When considering a diagnosis of ADHD, remember
that symptoms must be present in 2 or more settings.1
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Review the important safety information about Vyvanse
IMPORTANT SAFETY INFORMATION
WARNING: ABUSE AND DEPENDENCE
- CNS stimulants (amphetamines and methylphenidate-containing products) have a high potential for abuse and dependence.
- Assess the risk of abuse prior to prescribing and monitor for signs of abuse and dependence while on therapy.
- Known hypersensitivity to amphetamines or other ingredients in Vyvanse. Anaphylactic reactions, Stevens - Johnson syndrome, angioedema, and urticaria have been observed in postmarketing reports.
- Concurrent administration of monoamine oxidase inhibitors (MAOI) or administration of Vyvanse within 14 days of the last MAOI dose. Hypertensive crisis can occur.
- Educate patients about abuse and periodically re-evaluate the need for Vyvanse.
- Sudden death, stroke and myocardial infarction have been reported in adults with CNS stimulant treatment at recommended doses. Sudden death has been reported in children and adolescents with structural cardiac abnormalities and other serious heart problems taking CNS stimulants at recommended doses for ADHD. Prior to treatment assess for the presence of cardiac disease. Avoid use in patients with known structural cardiac abnormalities, cardiomyopathy, serious heart arrhythmia, coronary artery disease, and other serious heart problems. Further evaluate patients who develop exertional chest pain, unexplained syncope, or arrhythmias during Vyvanse treatment.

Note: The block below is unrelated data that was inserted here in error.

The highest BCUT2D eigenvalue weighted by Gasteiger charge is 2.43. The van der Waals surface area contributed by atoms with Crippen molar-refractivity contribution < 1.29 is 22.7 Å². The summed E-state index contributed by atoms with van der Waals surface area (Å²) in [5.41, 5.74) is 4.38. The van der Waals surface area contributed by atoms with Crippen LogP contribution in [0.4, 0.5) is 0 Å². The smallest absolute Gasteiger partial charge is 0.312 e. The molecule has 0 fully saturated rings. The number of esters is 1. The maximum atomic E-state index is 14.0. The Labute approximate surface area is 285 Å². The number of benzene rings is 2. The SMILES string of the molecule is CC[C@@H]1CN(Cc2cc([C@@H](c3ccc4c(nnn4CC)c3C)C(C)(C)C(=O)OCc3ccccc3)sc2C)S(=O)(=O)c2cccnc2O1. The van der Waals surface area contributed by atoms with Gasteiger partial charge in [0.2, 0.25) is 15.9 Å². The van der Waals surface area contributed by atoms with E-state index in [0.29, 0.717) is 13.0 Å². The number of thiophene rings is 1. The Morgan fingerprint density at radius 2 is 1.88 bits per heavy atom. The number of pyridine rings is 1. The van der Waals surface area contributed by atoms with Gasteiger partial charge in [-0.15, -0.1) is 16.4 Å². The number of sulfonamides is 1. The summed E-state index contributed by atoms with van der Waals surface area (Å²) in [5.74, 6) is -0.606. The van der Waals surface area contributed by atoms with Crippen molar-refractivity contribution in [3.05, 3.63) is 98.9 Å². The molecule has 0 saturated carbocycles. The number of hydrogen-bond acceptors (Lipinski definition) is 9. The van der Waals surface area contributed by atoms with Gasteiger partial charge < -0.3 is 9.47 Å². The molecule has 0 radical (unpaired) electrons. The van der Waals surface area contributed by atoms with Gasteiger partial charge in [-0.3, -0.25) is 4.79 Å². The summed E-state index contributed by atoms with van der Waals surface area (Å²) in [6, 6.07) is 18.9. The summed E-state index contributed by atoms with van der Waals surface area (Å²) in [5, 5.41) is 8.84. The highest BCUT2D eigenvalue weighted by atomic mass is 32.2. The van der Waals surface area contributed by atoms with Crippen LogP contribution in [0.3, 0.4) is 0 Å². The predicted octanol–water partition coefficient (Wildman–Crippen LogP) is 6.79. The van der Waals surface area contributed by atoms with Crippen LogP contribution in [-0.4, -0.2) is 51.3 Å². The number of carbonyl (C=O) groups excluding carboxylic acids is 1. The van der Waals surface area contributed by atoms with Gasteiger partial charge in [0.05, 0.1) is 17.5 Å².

- CNS stimulants cause an increase in blood pressure (mean increase about 2-4 mm Hg) and heart rate (mean increase about 3-6 bpm). Monitor all patients for tachycardia and hypertension.
- Use of stimulants may cause psychotic or manic symptoms in patients with no prior history, or exacerbation of symptoms in patients with preexisting psychosis. Clinical evaluation for bipolar disorder is recommended prior to stimulant use.
- CNS stimulants have been associated with weight loss and slowing of growth rate in pediatric patients. Monitor weight and height in children during treatment with Vyvanse. Treatment may need to be interrupted in children not growing as expected.
- Stimulants used to treat ADHD, including Vyvanse, are associated with peripheral vasculopathy, including Raynaud's phenomenon. Careful observation for digital changes (e.g., numbness, pain, skin color change, or sensitivity to temperature, and rarely ulcerations and/or soft tissue breakdown) is necessary during treatment and may require further evaluation (e.g., referral).
- The most common adverse reactions (≥5% and at least twice the rate of placebo) reported in clinical trials were:
- Children aged 6 to 12: decreased appetite, insomnia, upper abdominal pain, irritability, vomiting, decreased weight, nausea, dry mouth and dizziness;
- Adolescents aged 13 to 17: decreased appetite, insomnia, and decreased weight;
- Adults: decreased appetite, insomnia, dry mouth, diarrhea, nausea, anxiety and anorexia.
Vyvanse is indicated for the treatment of ADHD in patients ages 6 and above. Efficacy was established in short-term controlled studies in children aged 6 to 17 and in adults. Vyvanse is also approved as a maintenance treatment for patients ages 6 and above with ADHD based on one maintenance study in patients aged 6 to 17 and one maintenance study in adults.
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- American Psychiatric Association. Attention-deficit and disruptive behavior disorders. In: Diagnostic and Statistical Manual of Mental Disorders, 4th edition, Text Revision (DSM-IV-TR®). Washington, DC: American Psychiatric Association; 2000.